Cancer/testis (CT) antigens represent promising targets for immunotherapy. We investigated the composite expression of 13 CT antigens by RT-PCR in 79 lung cancer tissues and by immunohistochemistry in 22 lung cancer tissues. In the 79 lung cancer tissues, MAGE-3 (42%) was expressed most frequently and followed by NY-SAR-35 (33%), NY-ESO-1 (30%), MAGE-1 (27%), CT-7 (20%), MAGE-4 (19%), LAGE-1 (16%), and MAGE-10 (14%). Twenty-one tissues did not express any of the CT antigens tested, 58 (73%) expressed at least one, 36 (46%) co-expressed two, 24 (30%) co-expressed three, 17 (22%) co-expressed four, 14 (18%) co-expressed five, 8 (10%) co-expressed six, 4 (6%) co-expressed seven and 2 tissues expressed 9 of the 13 examined CT antigens. Expression of CT antigens was significantly associated with age (P<0.001), smoking history (P=0.009), and gender (P=0.001) of patients, whereas no correlation was found between the expression of CT antigens and other clinical factors, such as pT status, pN status, tumor stage, and histology history. The present results show that CT antigens are potential candidates in lung cancer patients for polyvalent immunotherapy.
lung cancer; cancer/testis antigen; cancer immunotherapy; MAGE-3; NY-SAR-35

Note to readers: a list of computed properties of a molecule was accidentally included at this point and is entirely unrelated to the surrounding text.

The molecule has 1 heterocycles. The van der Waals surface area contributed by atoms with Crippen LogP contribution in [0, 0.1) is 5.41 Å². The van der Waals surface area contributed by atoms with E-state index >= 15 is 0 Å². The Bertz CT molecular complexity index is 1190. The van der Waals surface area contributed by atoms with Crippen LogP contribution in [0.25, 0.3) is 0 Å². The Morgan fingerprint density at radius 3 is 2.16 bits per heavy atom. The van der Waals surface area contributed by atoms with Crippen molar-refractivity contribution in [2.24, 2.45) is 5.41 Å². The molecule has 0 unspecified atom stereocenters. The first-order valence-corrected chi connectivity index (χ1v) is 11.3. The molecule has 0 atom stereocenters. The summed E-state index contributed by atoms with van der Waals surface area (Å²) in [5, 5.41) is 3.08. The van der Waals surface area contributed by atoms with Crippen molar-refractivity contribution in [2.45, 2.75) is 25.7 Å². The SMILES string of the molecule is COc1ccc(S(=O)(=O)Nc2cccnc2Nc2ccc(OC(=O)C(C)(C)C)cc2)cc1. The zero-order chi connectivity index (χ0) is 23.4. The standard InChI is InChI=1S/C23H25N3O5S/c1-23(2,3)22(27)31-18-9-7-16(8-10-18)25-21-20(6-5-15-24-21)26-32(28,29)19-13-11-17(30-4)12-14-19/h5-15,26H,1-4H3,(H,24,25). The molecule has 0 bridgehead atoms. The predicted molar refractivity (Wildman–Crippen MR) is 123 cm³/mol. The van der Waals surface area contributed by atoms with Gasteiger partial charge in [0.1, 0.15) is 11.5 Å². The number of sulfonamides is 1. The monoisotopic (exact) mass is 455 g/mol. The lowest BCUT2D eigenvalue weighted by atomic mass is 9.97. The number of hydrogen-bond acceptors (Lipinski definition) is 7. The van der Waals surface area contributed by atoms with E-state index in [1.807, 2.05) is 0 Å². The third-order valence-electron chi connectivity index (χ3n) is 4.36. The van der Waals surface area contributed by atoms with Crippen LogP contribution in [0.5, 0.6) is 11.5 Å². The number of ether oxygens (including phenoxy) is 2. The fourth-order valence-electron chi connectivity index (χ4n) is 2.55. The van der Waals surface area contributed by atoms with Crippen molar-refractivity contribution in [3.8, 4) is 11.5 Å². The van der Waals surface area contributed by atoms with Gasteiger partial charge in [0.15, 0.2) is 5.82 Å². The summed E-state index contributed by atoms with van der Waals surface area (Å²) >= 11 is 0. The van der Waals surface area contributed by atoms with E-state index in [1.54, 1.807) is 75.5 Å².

The MAGE antigens are frequently expressed cancer vaccine targets. However, quantitative analysis of MAGE expression in upper aero-digestive tract (UADT) tumor cells and its association with T cell recognition has not been performed, hindering the selection of appropriate candidates for MAGE specific immunotherapy. Using quantitative RT-PCR (QRT-PCR), we evaluated the expression of MAGE-3/6 in 65 UADT cancers, 48 normal samples from tumor matched sites and 7 HLA-A*0201+squamous cell carcinoma of the head and neck (SCCHN) cell lines. Expression results were confirmed using western blot. HLA-A*0201:MAGE-3(271–279) specific cytotoxic T lymphocytes (MAGE-CTL) from SCCHN patients and healthy donors showed that MAGE-3/6 expression was highly associated with CTL recognition in vitro. Based on MAGE-3/6 expression we could identify 31 (47%) of the 65 UADT tumors which appeared to express MAGE-3/6 at levels that correlated with efficient CTL recognition. To confirm that the level of MAGE-3 expression was responsible for CTL recognition, two MAGE-3/6 mRNAhigh SCCHN cell lines, PCI-13 and PCI-30, were subjected to MAGE-3/6 specific knockdown. RNAi–transfected cells showed that MAGE expression, and MAGE-CTL recognition, were significantly reduced. Furthermore, treatment of cells expressing low MAGE-3/6 mRNA with a demethylating agent, 5-aza-2'-deoxycytidine (DAC), increased the expression of MAGE-3/6 and CTL recognition. Thus, using QRT-PCR UADT cancers frequently express MAGE-3/6 at levels sufficient for CTL recognition, supporting the use of a QRT-PCR based assay for the selection of candidates likely to respond to MAGE-3/6 immunotherapy. Demethylating agents could increase the number of patients amenable for targeting epigenetically modified tumor antigens in vaccine trials.